Edit: I wrote more on my issues with evolutionary psychology in general in a post on my personal LJ.
Sirriamnis of Geek Girls Rule noted about a recent panel discussion on gender in a post on "Gamestorm 2008", saying,
Then we attended a panel called "Why does gaming mostly appeal to guys?" The title of which we took exception to. Fortunately all of the panelists felt this way as well. However, if I have to hear one more guy talk about how girls play with Barbies until they're ready for something more, I am going to kick him in the shins. We kind of took over, explaining that girls had been more or less excluded from gaming for years. Nearly every woman there had a story about not being able to game when she first wanted to because she had been told that girls didn't game or couldn't game.
robin_d_laws' posted on the same panel "Gamestorm Day 4", where he described the panel as:
The noon "Why does gaming appeal mostly to guys?" seminar began with a thorough rejection of the premise and moved on to a justifiably optimistic take on the hobby's slow yet inexorable march toward gender parity. This was one of those panels where if anything there were too many good points being made by too many interesting people. My take on the gender and gaming issue is, in a nutshell, that we're seeing a massive cultural shift where the geeks are inheriting the earth, and that the population of gaming-ready girls and women is growing as nerdly activities become ever more mainstream. Overall response from the audience provided perhaps the most hopeful take on the subject than I've seen at any con -- including Finland, where they've pretty much achieved gender parity. This allowed the group to move on to the thornier topic of ethnic and class divisions in America, and what gaming could to do bring in the groups in those categories it currently has little truck with.
Jonathan Tweet (co-author of Ars Magica and D&D 3rd Edition) then posted a response on his blog at WotC entitled "gender and gaming", saying,
Roleplaying, as currently construed, appeals disproportionately to guys because it's mostly about the things that men evolved to enjoy: hunting and warfare. It's about a group assembling to undertake (imaginary) risks for glory and dominance. It's the same reason that team sports, such as basketball, are more male, whereas women compete to be judged beautiful and worthy (ice skating, gymnastics). TCGs are even more male-oriented than RPGs as they're about direct conflict with little to no story or personality. When I was in Finland 5 years ago, the TCG players were typified as guys without girlfriends. LARPing has more female appeal because it's more about personalities, relationships, clothing, and make-up. Finally, the quality of gamer men is a factor. A Finnish gamer I met said she got into gaming as a way to meet good-looking guys. The US gaming scene has less to offer along those lines.This was responded to in two Astrid's Parlor threads, first "Jonathan Tweet on Gender and Gaming" (now locked) and later "Gender Blog Discussion".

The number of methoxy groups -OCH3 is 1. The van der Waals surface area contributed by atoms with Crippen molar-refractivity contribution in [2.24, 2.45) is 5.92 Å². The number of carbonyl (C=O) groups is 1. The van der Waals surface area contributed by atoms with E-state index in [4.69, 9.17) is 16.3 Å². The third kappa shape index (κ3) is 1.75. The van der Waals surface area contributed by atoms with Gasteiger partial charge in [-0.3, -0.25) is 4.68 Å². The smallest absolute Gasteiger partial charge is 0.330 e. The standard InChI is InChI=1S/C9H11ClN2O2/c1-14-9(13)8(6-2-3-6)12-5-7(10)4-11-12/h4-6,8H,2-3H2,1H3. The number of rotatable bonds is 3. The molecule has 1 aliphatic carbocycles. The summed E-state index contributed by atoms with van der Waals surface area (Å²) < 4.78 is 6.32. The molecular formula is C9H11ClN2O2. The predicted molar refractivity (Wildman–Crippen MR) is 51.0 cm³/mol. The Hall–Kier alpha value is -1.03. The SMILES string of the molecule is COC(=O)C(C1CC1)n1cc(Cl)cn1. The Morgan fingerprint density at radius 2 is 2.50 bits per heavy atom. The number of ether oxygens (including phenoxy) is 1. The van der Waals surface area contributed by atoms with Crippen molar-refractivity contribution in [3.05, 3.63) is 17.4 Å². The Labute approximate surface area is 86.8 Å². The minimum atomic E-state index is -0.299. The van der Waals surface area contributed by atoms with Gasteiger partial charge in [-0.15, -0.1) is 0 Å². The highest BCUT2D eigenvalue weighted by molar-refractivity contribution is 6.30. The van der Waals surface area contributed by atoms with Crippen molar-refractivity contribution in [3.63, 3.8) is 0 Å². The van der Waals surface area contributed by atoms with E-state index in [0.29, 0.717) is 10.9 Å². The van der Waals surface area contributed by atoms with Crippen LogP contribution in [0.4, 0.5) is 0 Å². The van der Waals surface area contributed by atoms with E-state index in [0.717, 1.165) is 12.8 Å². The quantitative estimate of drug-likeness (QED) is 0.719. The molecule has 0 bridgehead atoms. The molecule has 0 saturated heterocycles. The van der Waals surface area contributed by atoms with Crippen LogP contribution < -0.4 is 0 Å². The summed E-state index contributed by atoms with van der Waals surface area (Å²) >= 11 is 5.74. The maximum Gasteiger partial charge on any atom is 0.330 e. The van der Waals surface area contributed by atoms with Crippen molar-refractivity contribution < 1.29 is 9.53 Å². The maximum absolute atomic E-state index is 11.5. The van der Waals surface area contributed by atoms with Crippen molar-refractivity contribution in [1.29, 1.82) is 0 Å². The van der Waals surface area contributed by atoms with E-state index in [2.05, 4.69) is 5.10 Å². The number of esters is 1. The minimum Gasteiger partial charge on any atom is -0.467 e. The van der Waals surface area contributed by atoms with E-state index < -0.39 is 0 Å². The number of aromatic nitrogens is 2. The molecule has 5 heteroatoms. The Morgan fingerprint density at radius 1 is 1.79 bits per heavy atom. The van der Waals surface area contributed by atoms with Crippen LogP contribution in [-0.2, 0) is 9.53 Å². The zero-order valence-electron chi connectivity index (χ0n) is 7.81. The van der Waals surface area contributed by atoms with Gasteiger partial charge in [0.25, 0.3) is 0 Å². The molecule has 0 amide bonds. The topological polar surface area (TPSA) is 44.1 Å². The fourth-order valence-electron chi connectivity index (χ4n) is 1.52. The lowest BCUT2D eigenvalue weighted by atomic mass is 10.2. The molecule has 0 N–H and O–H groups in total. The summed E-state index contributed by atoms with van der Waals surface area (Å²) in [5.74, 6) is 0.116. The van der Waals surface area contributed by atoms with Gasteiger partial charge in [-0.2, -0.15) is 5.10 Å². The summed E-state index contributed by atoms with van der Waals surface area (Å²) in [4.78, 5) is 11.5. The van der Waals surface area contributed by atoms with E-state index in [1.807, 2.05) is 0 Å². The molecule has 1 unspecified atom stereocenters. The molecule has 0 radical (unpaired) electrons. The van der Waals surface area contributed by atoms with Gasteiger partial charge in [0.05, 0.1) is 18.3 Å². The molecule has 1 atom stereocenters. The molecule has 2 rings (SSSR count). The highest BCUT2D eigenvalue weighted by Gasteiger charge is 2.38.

First of all, I'd like to explain why I am annoyed by this and what difference I think it makes. The evolutionary explanation is that the D&D gender disparity is "natural" for how RPGs are constructed. If that is accepted among the set of people that care about the gender disparity in RPGs, it has a couple effects.
1) In practical terms, it encourages focusing on ways to construe role-playing completely differently -- i.e. RPGs about completely different subjects, or very different storytelling-focused systems like Everway -- as opposed to addressing issues like having a woman with a straining bodice on the cover. I feel that presenting . For example, Werewolf: The Apocalypse is very much explicitly about taking risks and adventure for glory -- explicitly so. However, my experience is that it has been popular with women.
2) Presenting the difference as essential suggests that to make games appealing to women, they must be less appealing to men. I don't believe this is true. It is interesting that Tweet cites Finland as achieving gender parity, because it seems to me that in Finland -- not only is there more gender parity, but gaming in general is relatively more popular than in the U.S. I suspect that bringing more women into the hobby could make the hobby more popular with men.
3) It suggests that women tend to not be interested in competitive games such as trading card games, requiring more "story and personality". While I don't have any hard numbers on this, my experience is that more abstract boardgames and card games have more female participation than tabletop role-playing games and wargames.
I also take issue with the evolutionary logic used, similar to my issues with Chris Crawford's article. I think they're a bit of a side-track from the gaming issues, though, so I'm not going to detail them here. (cf. my evolutionary psychology post on my personal LJ.)